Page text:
they were my relatives, companions, friends":
Offerings should be given for the dead
when one reflects thus
on things done in the past.
For no weeping,
no other lamentation
benefits the dead
whose relatives persist in that way.
But when this offering is given, well-placed in the Sangha,
it works for their long-term benefit
and they profit immediately.
In this way the proper duty to relatives has been shown,
great honor has been done to the dead,
and [monastics] have been given strength:
The merit you've acquired
is not small.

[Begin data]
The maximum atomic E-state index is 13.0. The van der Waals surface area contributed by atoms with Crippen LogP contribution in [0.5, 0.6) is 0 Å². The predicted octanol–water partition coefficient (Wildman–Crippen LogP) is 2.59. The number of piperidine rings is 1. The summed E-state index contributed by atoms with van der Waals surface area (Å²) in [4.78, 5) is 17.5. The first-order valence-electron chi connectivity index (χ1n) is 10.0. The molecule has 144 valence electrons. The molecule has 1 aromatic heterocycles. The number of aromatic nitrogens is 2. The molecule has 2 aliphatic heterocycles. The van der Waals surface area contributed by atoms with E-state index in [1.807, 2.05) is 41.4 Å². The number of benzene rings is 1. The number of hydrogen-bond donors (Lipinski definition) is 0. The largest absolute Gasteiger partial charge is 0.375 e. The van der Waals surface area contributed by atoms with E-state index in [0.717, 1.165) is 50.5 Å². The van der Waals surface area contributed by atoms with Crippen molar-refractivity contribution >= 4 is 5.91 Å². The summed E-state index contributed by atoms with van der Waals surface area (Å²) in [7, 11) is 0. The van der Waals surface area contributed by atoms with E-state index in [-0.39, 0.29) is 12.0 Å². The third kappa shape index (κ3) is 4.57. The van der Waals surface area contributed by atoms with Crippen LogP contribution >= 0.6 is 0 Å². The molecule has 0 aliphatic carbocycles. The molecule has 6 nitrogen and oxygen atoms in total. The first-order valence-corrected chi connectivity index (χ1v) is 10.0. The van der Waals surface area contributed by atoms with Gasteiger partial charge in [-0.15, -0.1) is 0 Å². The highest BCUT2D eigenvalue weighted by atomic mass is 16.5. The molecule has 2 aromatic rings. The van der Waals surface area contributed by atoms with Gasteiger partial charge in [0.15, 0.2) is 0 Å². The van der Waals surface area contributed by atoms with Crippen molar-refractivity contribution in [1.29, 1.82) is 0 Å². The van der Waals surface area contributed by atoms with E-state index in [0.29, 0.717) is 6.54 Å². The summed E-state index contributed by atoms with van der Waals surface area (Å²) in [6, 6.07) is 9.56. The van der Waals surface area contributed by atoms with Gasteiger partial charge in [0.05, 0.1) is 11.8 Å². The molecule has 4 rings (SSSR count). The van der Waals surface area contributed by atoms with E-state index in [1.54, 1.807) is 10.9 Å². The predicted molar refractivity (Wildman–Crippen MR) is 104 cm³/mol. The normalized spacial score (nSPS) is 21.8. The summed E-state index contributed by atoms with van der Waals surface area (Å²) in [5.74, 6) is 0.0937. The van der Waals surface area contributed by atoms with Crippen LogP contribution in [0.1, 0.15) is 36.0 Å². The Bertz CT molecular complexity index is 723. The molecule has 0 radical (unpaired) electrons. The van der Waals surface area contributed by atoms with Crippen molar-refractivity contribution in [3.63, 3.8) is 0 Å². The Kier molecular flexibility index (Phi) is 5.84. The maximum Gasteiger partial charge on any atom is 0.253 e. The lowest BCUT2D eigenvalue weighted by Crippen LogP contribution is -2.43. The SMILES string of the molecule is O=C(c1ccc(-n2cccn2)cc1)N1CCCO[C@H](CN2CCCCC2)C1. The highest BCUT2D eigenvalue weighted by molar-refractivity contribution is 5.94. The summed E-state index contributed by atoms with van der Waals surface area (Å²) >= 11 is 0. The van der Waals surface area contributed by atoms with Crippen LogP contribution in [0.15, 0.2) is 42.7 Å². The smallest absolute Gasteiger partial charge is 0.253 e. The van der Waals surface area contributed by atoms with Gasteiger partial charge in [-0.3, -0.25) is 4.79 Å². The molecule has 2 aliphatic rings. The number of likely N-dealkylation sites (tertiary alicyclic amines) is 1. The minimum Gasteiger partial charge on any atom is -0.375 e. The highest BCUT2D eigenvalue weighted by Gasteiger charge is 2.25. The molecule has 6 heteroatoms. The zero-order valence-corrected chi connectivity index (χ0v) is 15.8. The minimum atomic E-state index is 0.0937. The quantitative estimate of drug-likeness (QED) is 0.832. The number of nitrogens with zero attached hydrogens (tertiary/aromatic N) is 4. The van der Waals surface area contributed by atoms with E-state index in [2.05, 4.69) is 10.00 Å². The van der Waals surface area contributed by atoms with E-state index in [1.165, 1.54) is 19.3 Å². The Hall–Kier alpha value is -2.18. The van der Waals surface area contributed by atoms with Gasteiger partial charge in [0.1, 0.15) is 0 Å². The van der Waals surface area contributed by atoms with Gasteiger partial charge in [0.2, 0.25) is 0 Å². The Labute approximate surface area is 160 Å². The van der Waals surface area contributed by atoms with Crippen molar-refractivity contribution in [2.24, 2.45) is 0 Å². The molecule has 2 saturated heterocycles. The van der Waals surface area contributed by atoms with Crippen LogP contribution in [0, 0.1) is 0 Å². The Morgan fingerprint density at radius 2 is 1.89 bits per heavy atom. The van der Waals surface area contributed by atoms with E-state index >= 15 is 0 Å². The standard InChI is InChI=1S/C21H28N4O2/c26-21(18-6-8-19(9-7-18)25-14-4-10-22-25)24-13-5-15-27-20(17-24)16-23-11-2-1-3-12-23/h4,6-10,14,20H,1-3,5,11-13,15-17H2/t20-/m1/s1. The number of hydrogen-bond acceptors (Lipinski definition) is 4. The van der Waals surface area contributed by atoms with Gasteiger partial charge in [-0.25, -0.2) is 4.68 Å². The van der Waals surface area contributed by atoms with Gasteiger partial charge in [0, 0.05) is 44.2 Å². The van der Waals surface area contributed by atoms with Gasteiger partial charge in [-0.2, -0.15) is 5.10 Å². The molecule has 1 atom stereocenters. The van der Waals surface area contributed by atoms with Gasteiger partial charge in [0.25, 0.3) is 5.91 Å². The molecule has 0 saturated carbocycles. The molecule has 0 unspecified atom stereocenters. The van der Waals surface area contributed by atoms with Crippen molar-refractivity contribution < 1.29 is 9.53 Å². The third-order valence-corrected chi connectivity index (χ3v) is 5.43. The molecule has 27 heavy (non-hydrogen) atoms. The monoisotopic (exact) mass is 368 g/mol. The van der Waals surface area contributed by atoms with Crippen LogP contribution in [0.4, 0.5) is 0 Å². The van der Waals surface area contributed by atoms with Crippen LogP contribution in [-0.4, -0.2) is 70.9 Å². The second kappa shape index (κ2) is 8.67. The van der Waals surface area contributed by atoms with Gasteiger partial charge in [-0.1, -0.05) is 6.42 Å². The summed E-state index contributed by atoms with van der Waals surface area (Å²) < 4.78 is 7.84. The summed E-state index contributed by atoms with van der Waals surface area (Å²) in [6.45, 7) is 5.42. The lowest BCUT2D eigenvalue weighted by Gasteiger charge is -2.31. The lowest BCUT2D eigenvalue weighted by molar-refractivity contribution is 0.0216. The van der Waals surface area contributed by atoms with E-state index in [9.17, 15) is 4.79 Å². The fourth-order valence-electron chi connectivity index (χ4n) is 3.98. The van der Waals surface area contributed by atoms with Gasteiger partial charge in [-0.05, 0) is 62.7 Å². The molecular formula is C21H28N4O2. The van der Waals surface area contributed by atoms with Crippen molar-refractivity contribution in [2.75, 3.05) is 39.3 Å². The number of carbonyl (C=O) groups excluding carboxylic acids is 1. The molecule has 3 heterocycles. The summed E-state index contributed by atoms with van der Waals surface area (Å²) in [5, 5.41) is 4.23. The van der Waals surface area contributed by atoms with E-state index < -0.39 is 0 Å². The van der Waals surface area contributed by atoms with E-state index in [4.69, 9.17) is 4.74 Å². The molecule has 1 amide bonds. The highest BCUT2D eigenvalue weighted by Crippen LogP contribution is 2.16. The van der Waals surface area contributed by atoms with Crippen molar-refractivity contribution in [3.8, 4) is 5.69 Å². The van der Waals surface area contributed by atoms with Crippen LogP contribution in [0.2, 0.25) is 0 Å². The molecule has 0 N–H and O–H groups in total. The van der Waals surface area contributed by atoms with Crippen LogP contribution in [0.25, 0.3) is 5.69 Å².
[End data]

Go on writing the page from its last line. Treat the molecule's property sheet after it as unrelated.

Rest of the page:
Some people may find suicide acceptable, as with the modern notion of a right to choose euthanasia. It may be acceptable to turn down artificial life support. However, asking for euthanasia goes a step further. In moving away from "prolonging the agony" or experiencing pain, one may enter a bargain not realizing the postmortem results. If life ended here then there would be no need to concern oneself with anything but here. Since life is not limited to just this, concern with Samsara (the wheel of life and death) and repeated birth in various planes of existence, however difficult they may be to believe in, is a wise consideration.